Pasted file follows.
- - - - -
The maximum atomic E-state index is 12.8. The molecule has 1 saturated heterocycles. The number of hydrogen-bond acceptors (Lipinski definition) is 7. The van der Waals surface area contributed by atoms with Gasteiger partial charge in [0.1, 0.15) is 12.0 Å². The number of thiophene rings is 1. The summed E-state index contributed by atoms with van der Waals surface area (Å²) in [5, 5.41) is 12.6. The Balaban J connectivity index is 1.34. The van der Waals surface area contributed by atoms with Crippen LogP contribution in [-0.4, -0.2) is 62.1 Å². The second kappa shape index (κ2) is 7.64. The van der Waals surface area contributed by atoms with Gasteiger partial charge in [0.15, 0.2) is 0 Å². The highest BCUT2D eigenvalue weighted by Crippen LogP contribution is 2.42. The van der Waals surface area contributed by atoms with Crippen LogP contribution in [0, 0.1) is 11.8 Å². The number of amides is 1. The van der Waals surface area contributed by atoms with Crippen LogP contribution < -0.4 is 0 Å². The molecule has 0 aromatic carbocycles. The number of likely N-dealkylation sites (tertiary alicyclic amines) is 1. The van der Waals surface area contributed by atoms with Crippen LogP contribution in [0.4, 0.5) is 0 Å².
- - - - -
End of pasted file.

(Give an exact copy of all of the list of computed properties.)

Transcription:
The maximum atomic E-state index is 12.8. The molecule has 1 saturated heterocycles. The number of hydrogen-bond acceptors (Lipinski definition) is 7. The van der Waals surface area contributed by atoms with Gasteiger partial charge in [0.1, 0.15) is 12.0 Å². The number of thiophene rings is 1. The summed E-state index contributed by atoms with van der Waals surface area (Å²) in [5, 5.41) is 12.6. The Balaban J connectivity index is 1.34. The van der Waals surface area contributed by atoms with Crippen LogP contribution in [-0.4, -0.2) is 62.1 Å². The second kappa shape index (κ2) is 7.64. The van der Waals surface area contributed by atoms with Gasteiger partial charge in [0.15, 0.2) is 0 Å². The highest BCUT2D eigenvalue weighted by Crippen LogP contribution is 2.42. The van der Waals surface area contributed by atoms with Crippen LogP contribution in [0, 0.1) is 11.8 Å². The number of amides is 1. The van der Waals surface area contributed by atoms with Crippen LogP contribution < -0.4 is 0 Å². The molecule has 0 aromatic carbocycles. The number of likely N-dealkylation sites (tertiary alicyclic amines) is 1. The van der Waals surface area contributed by atoms with Crippen LogP contribution in [0.4, 0.5) is 0 Å².